Last night’s Council Meeting (Agenda Fixing Session) was a display of the tail wagging the dog. The Mayor’s proposal to remove the power of the Council to approve lay-off plans and shift it solely to the cities Executive Branch is yet another example of a City Council that does not only not understand their role, will not take the time to do their due-diligence prior to the council meetings and can’t seem to stand up for themselves long enough to get a clear answer to their questions.
The proposed ordinance MC2019-07 will remove the Council’s “Advise and Consent” power over any proposed lay-off plans by the city. That’s right – a governing body is moving to weaken themselves – a likely unheard of situation. The claim by the Administration and Corporation Counsel is that this is just a housekeeping matter to align the city charter with municipal code. It should be noted that there are very few council sessions with municipal code clean-up being done so it is interesting that this particular topic is in such dire need of a refresh. It is also interesting to note that the current ordinance has been in place since the time the current charter was enacted – so where is the need or urgency to make the change. For those that attended last months council meeting there is a clue – the layoff of the emergency dispatchers that was proposed and not voted on in February (Not because the Council members voted against it, but because no council member was willing to second the motion to vote on the resolution).
The administration would like to outsource the functions of the dispatchers to a private firm – apparently because of an estimated savings of over $2 million over the term of the contract. Without seeing the details of that agreement it is hard to see how outsourcing 5 individuals would save that much money – add to that the administrations habit of performing poor outsourcing projects and it makes that savings even harder to comprehend. That issue aside, it is obvious that the Council’s inability to act on the Mayor’s wishes caused some bad feelings within the group and as a result the Mayor decided to just change the way the process works so that he can get his way.
Outsourcing is not always a bad thing – and can often lead to efficiencies and economies of scale that some corporations or governments struggle to achieve independently for areas that are outside their core competency. But not all outsourcing is smart and poorly outsourced programs can cost more and create issues with performance and service, resulting in having to be brought back in-house at considerable expense.
It is my guess that the Mayor has a budget issue to resolve and is eager to get this outsourcing project in motion for his next budget. I would also guess that he would dig out the prior plan to outsource the planning division – which only failed last time because of public outrage and a council that stood up against the proposal.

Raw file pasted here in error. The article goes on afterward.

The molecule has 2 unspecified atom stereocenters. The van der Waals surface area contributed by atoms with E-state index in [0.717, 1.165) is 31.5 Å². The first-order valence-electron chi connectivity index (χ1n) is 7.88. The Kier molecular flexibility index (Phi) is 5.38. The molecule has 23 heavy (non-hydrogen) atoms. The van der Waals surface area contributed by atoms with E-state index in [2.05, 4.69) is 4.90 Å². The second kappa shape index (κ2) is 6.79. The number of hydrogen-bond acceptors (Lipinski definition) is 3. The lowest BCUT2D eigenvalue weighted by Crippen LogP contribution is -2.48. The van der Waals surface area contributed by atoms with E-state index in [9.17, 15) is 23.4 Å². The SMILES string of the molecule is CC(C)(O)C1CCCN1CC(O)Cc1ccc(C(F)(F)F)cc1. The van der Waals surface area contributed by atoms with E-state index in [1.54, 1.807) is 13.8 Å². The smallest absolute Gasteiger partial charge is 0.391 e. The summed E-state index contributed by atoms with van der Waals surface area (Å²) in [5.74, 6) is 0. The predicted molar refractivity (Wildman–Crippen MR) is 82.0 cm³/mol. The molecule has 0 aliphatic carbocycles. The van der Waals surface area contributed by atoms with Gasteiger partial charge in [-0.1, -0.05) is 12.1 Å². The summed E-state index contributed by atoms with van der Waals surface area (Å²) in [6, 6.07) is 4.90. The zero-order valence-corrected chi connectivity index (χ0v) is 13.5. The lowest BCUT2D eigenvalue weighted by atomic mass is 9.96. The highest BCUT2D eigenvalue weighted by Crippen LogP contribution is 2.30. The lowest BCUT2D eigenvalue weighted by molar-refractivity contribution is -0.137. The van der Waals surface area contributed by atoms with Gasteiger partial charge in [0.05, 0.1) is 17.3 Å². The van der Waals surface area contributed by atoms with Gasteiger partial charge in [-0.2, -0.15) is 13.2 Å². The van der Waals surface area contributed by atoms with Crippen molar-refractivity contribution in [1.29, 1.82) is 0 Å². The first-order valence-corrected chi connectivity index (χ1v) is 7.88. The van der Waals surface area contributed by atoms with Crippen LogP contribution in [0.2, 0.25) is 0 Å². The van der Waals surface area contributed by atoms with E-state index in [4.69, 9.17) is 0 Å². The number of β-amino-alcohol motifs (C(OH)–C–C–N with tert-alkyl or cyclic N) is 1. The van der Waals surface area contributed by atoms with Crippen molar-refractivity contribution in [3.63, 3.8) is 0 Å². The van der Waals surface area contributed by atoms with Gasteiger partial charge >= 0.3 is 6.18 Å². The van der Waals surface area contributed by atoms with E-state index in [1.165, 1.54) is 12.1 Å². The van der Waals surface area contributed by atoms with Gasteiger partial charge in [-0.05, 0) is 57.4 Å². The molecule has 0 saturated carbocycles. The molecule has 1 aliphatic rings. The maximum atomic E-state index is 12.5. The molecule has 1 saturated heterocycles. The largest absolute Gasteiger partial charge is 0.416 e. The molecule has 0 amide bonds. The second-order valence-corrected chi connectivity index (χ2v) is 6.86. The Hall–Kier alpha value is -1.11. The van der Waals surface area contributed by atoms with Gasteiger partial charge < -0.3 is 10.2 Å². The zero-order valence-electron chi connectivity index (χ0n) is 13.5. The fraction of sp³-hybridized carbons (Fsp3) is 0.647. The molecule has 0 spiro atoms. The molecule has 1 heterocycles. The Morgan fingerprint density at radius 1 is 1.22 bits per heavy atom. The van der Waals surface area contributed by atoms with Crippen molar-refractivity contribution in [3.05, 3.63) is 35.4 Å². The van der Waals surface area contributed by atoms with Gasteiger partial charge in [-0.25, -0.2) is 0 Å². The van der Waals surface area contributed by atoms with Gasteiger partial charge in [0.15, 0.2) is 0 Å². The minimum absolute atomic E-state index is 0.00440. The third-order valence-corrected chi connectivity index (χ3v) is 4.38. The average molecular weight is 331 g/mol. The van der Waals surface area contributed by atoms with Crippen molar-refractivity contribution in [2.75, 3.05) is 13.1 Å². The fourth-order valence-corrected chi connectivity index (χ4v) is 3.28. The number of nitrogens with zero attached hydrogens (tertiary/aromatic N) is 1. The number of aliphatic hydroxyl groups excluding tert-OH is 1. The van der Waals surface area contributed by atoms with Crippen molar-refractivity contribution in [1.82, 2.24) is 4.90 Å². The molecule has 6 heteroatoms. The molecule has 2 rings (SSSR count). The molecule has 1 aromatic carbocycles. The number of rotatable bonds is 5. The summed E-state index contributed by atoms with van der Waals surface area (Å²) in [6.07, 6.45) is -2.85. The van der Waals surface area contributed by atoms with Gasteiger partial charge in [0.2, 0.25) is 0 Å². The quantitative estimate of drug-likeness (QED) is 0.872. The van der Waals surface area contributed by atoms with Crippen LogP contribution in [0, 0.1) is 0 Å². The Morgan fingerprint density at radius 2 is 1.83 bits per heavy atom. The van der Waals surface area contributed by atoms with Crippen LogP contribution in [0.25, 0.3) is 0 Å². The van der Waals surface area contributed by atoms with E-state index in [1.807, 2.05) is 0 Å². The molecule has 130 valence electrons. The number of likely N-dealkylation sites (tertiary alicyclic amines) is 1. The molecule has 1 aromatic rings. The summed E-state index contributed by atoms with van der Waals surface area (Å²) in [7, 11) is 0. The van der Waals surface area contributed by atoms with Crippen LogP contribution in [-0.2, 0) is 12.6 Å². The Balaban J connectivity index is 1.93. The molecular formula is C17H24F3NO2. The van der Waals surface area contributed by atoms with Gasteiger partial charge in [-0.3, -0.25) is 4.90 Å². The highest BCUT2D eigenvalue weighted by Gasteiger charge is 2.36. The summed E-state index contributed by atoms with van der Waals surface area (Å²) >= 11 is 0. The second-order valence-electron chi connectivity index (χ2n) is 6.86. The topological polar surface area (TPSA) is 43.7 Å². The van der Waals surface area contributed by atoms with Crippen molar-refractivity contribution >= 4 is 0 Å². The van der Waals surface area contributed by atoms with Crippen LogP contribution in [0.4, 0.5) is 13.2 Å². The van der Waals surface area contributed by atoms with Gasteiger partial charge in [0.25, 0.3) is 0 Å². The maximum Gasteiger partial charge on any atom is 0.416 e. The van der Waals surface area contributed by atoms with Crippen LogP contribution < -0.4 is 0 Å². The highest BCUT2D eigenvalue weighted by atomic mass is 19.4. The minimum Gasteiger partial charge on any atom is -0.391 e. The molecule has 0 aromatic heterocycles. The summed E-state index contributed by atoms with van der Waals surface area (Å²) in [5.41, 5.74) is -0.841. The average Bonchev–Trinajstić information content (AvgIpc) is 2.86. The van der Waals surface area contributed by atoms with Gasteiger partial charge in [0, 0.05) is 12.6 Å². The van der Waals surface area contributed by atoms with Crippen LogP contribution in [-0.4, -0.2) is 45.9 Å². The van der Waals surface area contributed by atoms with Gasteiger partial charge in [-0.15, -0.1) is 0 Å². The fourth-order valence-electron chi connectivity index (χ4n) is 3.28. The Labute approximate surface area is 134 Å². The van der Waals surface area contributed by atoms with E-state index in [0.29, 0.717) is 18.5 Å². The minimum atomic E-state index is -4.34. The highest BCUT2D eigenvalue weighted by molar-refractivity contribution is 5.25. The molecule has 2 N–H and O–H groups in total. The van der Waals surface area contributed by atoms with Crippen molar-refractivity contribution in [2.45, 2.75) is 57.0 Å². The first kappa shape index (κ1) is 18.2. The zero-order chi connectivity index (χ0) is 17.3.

All but two council members asked questions last evening and each one of them failed to hold the administration or corporation counsel’s feet to the fire on the answers. They allowed themselves to get spin and conflated information instead of the answer to their questions. The only exception to that was Councilwoman Ashley Davis – who asked several questions and repeated them until she got the answer. She also had the courage to vote against moving this ordinance to next week’s agenda where it will be voted on. Unfortunately, her colleagues still struggle with what their role is as a council member, fail to do the necessary homework prior to the meetings and instead appear to just formulate questions on the fly during the meeting.
With the exception of Ms. Davis, the council demonstrated their utter lack of independence from the Mayor (also their party chair who decides if they can be on the ballot and their chief fundraiser for elections) – so little independence that they will give up authority that has been with the Plainfield City Council for 50 years without demanding any real information or understanding the nuances of the city charter or municipal code.
Approving this ordinance could have very dire and expensive consequences for Plainfield near and long term and the Mayor’s insistence that the Council would still have to approve any contracts for outsourcing projects is another sad topic – this Council has never asked pointed questions about any contract let alone denying one or any of the requisite expenditures that go along with them.